Future Shock: The Future of Golf Equipment
Today’s golf equipment bears little resemblance to the clubs our fathers used, so what will your grandkids be playing years from now? Here’s a sneak peek at what manufacturers are planning in their dogged pursuit of golf’s holy trinity: greater distance, consistency and control.
Today: 460 cc titanium head with a 45-inch graphite shaft. Aerodynamic designs, movable weighting and adjustable clubface mechanisms are trendy.
The Future: The entire driver face is at the legal trampolineeffect limit. Clubhead shapes will change — hourglass (pictured above), C-shaped, or cavities in the body will redistribute weight for stability. Drivers will vary by look, center of gravity (CG) location, and shaft length to create a personalized performance package.
Today: Most have small steel or multi-material heads.
The Future: Clubface design will advance so that center strikes will fly like shots hit by a driver.
Today: Iron-like hybrids (narrower from face to rear) launch shots lower and with less spin than wood-like hybrids.
The Future: A removable rear wall will open the door to full customization, and this will allow the golfer to dial in precise weight and placement (high, low, heel, toe, etc).
Today: Three classes of cavity-back (better player, game-improvement, max game-improvement) offer different levels of forgiveness, workability and feel. Varying face thicknesses tighten spin-rate and ball-speed differences from shot to shot.
The Future: Clubfaces will be made from durable, lightweight, non-metallic materials (e.g., composites), or laminates. Removing mass from the face will contribute to greater forgiveness. Irons will be based on loft rather than number, similar to woods. Tailored shaft lengths — rather than standard 0.5″ increments — will suit each club’s role.
Today: Head shapes similar to those from 60-plus years ago. Multiple lofts and bounce angles match the club to your swing and course conditions.
The Future: Unconventional-looking sole designs based on increased understanding of how clubs perform in different grasses or lies will be introduced.
Today: Heel-toe-weighted blades and mallet heads feature face inserts (made of polymer or metal) to soften feel. Face technologies (such as grooves) are used to create consistent roll.
The Future: Customizable kits will let you select head style, lie, length and alignment aid. Technology virtually eliminates spin or speed variation from putt to putt. The bottom line: Putters will produce forward spin regardless of where on the face you hit the ball.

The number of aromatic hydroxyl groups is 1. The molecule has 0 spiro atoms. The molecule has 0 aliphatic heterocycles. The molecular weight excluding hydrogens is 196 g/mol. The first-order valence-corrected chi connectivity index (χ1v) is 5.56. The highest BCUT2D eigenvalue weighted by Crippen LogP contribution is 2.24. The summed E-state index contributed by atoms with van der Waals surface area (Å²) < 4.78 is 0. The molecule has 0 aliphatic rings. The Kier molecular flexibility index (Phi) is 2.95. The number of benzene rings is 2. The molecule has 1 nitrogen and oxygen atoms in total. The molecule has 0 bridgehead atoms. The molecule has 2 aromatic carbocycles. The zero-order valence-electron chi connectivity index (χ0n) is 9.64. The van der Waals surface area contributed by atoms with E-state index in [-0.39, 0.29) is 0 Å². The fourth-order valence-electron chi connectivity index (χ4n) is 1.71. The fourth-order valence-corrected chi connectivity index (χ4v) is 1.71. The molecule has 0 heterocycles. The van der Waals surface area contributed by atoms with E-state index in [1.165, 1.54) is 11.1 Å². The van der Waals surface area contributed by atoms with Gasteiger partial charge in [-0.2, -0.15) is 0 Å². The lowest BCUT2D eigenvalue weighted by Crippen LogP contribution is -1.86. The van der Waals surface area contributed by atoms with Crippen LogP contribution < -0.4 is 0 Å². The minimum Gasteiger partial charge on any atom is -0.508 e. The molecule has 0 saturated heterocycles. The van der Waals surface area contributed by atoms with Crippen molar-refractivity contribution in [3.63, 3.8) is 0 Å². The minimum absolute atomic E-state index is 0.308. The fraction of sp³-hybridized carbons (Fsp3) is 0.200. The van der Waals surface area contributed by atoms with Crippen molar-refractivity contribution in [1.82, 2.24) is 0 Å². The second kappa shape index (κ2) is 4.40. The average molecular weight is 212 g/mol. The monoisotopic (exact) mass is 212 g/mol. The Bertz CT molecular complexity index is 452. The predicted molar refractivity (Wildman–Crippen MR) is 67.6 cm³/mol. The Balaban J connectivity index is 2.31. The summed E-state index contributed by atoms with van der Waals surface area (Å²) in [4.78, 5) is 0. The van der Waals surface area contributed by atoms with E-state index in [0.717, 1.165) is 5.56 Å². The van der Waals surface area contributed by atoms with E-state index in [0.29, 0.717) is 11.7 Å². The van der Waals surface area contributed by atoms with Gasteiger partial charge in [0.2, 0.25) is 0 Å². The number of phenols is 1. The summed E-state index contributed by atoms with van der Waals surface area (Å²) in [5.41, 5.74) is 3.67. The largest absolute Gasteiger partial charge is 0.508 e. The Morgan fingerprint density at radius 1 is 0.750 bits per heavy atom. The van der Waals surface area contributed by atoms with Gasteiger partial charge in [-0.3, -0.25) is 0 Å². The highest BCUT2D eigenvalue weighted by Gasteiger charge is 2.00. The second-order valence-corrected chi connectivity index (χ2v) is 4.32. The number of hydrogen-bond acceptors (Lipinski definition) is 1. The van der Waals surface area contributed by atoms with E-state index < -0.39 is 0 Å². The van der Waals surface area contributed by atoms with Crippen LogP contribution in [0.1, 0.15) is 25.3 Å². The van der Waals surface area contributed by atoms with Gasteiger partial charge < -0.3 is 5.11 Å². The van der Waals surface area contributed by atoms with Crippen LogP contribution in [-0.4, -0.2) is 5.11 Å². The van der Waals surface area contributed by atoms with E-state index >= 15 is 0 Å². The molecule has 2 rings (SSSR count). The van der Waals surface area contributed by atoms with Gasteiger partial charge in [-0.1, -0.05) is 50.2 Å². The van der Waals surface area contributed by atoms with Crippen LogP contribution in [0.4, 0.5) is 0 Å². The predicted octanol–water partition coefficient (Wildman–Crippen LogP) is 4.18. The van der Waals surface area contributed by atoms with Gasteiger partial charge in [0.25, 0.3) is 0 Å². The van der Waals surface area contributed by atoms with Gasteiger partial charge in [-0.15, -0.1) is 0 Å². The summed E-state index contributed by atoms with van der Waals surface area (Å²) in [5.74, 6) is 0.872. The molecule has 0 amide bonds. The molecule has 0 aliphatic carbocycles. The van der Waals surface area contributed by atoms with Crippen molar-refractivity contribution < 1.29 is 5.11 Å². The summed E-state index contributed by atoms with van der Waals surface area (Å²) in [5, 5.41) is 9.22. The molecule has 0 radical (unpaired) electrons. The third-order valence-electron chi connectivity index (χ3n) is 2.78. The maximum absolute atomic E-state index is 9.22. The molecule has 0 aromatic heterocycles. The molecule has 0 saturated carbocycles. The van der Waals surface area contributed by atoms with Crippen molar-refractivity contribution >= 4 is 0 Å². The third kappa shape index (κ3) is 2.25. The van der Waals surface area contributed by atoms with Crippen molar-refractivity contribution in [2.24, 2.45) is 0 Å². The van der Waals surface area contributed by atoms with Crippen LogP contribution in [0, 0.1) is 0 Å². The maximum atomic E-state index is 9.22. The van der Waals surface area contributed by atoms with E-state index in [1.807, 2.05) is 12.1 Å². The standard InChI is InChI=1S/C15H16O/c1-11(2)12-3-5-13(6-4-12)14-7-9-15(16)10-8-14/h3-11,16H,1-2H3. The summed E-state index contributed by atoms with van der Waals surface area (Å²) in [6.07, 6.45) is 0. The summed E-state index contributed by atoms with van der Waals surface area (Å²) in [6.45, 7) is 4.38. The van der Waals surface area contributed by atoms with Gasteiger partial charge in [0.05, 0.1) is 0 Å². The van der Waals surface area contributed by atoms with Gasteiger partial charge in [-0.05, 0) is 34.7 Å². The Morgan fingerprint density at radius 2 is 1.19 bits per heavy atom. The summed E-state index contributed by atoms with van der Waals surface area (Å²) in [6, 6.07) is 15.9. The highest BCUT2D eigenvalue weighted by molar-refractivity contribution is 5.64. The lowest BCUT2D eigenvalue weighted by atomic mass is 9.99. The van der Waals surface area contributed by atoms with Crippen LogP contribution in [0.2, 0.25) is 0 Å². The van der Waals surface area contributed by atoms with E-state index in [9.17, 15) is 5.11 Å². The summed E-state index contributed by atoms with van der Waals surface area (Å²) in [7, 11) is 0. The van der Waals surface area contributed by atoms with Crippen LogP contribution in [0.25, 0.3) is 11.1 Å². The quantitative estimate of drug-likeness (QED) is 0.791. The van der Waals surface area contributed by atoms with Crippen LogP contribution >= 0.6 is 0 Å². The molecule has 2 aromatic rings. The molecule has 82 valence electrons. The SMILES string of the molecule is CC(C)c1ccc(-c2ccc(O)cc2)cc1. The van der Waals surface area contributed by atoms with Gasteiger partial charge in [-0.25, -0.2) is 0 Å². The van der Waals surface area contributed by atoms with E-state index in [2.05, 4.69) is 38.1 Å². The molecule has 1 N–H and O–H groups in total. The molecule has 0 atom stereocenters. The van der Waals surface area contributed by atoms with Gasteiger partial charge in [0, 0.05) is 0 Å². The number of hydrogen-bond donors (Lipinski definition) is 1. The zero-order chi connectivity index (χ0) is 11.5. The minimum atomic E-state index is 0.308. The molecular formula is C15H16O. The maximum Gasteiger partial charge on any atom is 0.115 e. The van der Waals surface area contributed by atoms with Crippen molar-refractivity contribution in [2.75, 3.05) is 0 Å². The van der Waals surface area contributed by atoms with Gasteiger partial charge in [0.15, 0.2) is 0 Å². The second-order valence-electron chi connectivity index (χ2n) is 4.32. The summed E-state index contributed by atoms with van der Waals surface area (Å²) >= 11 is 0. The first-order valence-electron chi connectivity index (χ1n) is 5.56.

Today: Solid-core balls constructed from two, three or four pieces. Balls with urethane covers are considered “premium” due to their ability to create more greenside spin and softer feel. Ball makers are at the “5- or 10-yard line” with current materials and processes.
The Future: Balls will fly like rockets in breezy conditions due to newfangled surface geometries (possibly swirls or grooves rather than circular dimples). Nano particles and advanced construction techniques will help refine spin levels to ideally suit a player’s game. Manufacturers will be able to produce balls just for your swing.
Today: Launch monitors measure what’s happening during your swing and prescribe the proper set based on the results.
The Future: Fitting technology will be even more at your fingertips thanks to pocket-sized ball-flight monitors that will allow you to tweak your gear on the fly.
Today: Titanium driver, steel-headed 3- and 5-woods, 3-hybrid, 4-iron to PW, gap wedge, sand wedge and putter. Hybrids have killed the long irons.
The Future: Full hybrid iron sets, hollow irons with “wood” attributes (like rebound and feel) and transition sets (wood- and iron-like hybrids, cavity-back irons) are seen as “traditional.”
Today: Lightweight, portable, handheld electronic devices take the guesswork out of distance to the pin, to hazards, etc.
The Future: It’s anybody’s guess what we’ll have 50 years from now. Let us know your idea for golf’s must-have invention for 2059
Resource from: shoppinginjoy.com
About the Author
The author has been a golfer for a long time.
Incoming search terms:
- 2009August|PutterModels ReviewandDiscussion